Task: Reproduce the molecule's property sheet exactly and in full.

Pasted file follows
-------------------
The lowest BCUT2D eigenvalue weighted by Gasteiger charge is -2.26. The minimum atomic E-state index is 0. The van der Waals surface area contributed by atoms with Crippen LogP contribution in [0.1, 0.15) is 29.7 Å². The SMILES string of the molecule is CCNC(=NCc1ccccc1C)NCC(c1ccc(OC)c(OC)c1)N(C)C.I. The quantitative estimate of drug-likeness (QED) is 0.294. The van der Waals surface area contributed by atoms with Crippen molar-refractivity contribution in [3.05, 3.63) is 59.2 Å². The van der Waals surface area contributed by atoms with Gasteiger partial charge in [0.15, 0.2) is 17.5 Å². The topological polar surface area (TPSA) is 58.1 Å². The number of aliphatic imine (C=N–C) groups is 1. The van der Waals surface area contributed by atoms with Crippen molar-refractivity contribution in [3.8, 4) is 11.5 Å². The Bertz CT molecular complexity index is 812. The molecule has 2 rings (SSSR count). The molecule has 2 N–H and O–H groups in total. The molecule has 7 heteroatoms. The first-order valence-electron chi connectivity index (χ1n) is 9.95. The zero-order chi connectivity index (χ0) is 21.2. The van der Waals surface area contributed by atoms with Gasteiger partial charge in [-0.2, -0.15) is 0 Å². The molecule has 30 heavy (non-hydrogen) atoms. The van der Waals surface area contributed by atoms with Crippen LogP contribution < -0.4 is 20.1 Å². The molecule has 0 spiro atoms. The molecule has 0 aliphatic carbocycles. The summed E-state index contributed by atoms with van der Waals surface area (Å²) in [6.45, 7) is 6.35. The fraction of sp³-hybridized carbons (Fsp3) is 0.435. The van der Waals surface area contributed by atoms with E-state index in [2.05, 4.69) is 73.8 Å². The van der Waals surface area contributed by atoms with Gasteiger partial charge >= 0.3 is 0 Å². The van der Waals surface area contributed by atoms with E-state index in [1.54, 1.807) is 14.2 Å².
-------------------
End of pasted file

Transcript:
The lowest BCUT2D eigenvalue weighted by Gasteiger charge is -2.26. The minimum atomic E-state index is 0. The van der Waals surface area contributed by atoms with Crippen LogP contribution in [0.1, 0.15) is 29.7 Å². The SMILES string of the molecule is CCNC(=NCc1ccccc1C)NCC(c1ccc(OC)c(OC)c1)N(C)C.I. The quantitative estimate of drug-likeness (QED) is 0.294. The van der Waals surface area contributed by atoms with Crippen molar-refractivity contribution in [3.05, 3.63) is 59.2 Å². The van der Waals surface area contributed by atoms with Gasteiger partial charge in [0.15, 0.2) is 17.5 Å². The topological polar surface area (TPSA) is 58.1 Å². The number of aliphatic imine (C=N–C) groups is 1. The van der Waals surface area contributed by atoms with Crippen molar-refractivity contribution in [3.8, 4) is 11.5 Å². The Bertz CT molecular complexity index is 812. The molecule has 2 rings (SSSR count). The molecule has 2 N–H and O–H groups in total. The molecule has 7 heteroatoms. The first-order valence-electron chi connectivity index (χ1n) is 9.95. The zero-order chi connectivity index (χ0) is 21.2. The van der Waals surface area contributed by atoms with Gasteiger partial charge in [-0.2, -0.15) is 0 Å². The molecule has 30 heavy (non-hydrogen) atoms. The van der Waals surface area contributed by atoms with Crippen LogP contribution < -0.4 is 20.1 Å². The molecule has 0 spiro atoms. The molecule has 0 aliphatic carbocycles. The summed E-state index contributed by atoms with van der Waals surface area (Å²) in [6.45, 7) is 6.35. The fraction of sp³-hybridized carbons (Fsp3) is 0.435. The van der Waals surface area contributed by atoms with E-state index in [2.05, 4.69) is 73.8 Å². The van der Waals surface area contributed by atoms with Gasteiger partial charge >= 0.3 is 0 Å². The van der Waals surface area contributed by atoms with E-state index in [1.54, 1.807) is 14.2 Å².